Both of the fishing vessels that washed up at Oregon Inlet late Wednesday have been saved from the Graveyard of the Atlantic.
Crews from Sea Tow Oregon Inlet and Southside Services and Towing of Wanchese pulled the Bite Me and Reel Lucky about a mile from where they grounded to Cape Hatteras National Seashore off road vehicle ramp 4 adjacent to the Marc Basnight Bridge, then loaded the vessels on trailers and they were gone by Friday evening.
Michael Barber, Public Affairs Specialist for Cape Hatteras National Seashore, said a new webpage is available at NPS.gov that provides updates on current groundings and will be used for any future groundings, and has created a Flickr gallery of images of the various vessels that have run aground on the Seashore since late November.
The Bite Me, a 32-foot Albemarle sportfisher registered in Pennsylvania, and the Reel Lucky, a 35-foot JC registered to an owner from New Jersey, grounded in the breakers of the treacherous inlet almost the exact same spot a scallop trawler came ashore in 2020.
According to a crew member, the Bite Me ran into trouble trying to navigate the inlet and was being assisted by the Reel Lucky when both boats ended up in the shallows and came aground about a mile south of Cape Hatteras National Seashore ORV ramp 4 on Bodie Island Spit.
Five people were on the two vessels and made it on shore unharmed.
After getting approval from the National Park Service for a salvage plan, crews from Sea Tow Oregon Inlet and Southside Services and Towing of Wanchese were able to pull both boats onto the beach in just a few hours.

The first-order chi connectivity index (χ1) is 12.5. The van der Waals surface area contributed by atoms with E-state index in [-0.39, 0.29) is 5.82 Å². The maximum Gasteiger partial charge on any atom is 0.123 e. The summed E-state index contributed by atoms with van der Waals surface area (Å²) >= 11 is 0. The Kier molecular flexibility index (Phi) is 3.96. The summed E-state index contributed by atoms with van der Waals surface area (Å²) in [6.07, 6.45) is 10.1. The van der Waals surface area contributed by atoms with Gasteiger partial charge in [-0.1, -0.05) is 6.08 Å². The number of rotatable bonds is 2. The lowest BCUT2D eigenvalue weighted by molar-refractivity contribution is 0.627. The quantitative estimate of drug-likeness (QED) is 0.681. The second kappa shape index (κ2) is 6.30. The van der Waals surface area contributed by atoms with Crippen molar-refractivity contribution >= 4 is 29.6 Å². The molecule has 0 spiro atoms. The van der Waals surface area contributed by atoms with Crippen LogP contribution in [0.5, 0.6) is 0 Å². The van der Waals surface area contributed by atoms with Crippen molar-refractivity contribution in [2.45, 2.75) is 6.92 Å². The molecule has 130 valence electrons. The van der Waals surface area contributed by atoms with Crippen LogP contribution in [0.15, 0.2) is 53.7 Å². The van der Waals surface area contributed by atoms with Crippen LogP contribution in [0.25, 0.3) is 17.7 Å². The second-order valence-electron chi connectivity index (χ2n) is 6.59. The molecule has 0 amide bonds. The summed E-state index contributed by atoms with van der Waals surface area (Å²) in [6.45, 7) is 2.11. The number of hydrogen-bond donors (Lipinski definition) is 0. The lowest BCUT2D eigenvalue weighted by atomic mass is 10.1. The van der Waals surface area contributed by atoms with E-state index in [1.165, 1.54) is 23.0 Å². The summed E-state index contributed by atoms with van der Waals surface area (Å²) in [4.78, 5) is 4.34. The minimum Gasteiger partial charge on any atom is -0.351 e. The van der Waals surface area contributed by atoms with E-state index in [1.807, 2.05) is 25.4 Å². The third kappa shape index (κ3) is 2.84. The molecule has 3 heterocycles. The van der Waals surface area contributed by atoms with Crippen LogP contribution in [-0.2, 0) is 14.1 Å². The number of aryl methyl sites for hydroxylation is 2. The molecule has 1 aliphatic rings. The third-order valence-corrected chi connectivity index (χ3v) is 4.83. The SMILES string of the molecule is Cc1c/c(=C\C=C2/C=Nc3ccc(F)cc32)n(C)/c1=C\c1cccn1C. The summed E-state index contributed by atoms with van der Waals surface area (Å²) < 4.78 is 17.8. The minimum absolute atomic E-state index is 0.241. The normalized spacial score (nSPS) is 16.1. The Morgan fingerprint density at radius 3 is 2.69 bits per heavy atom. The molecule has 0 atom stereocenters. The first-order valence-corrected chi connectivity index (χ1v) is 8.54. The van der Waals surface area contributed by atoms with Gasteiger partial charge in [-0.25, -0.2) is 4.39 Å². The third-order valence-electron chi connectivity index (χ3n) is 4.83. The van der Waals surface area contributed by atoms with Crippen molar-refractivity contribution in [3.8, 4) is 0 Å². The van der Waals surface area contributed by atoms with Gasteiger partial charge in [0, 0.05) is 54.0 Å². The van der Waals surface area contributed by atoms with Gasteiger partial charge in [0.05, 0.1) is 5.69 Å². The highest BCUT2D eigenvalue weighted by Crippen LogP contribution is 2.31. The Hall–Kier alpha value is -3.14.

Latest on the grounded boats at Oregon Inlet. Already got one on foam blocks, pulling the other one farther up the beach. pic.twitter.com/nuX6kno1hQ
— Sam Walker OBX Today🎙📻📰 (@SamWalkerOBX) February 3, 2022
The vessels will likely be hauled to a boat yard to check for damage and necessary repairs.
Boats from all along the East Coast, and based here on the Outer Banks, run in and out of the treacherous inlet during the winter chasing giant bluefin tuna that show up from January to March as close as 10 miles offshore.
The chase for the fish that can weigh up to 1,500 pounds inspired the reality TV show “Wicked Tuna Outer Banks”, which had a crew out filming the scene at Oregon Inlet for the next season of shows on the National Geographic Channel.
Meanwhile farther south, the Ocracoke Observer reports a Morehead City-based towing company had been able to get the Vivens Aqua in a position where it was no longer in danger from the sea, and can be removed via the beach in a similar fashion to the Oregon Inlet boats.
But the owner of the 55-foot yacht was running into issues with an insurance company on salvaging the boat, which he has remained with since January 25.
Once a salvage plan is presented, the National Park Service said Thursday they will review it and determine if a special use permit can be issued for removal attempts using a different method.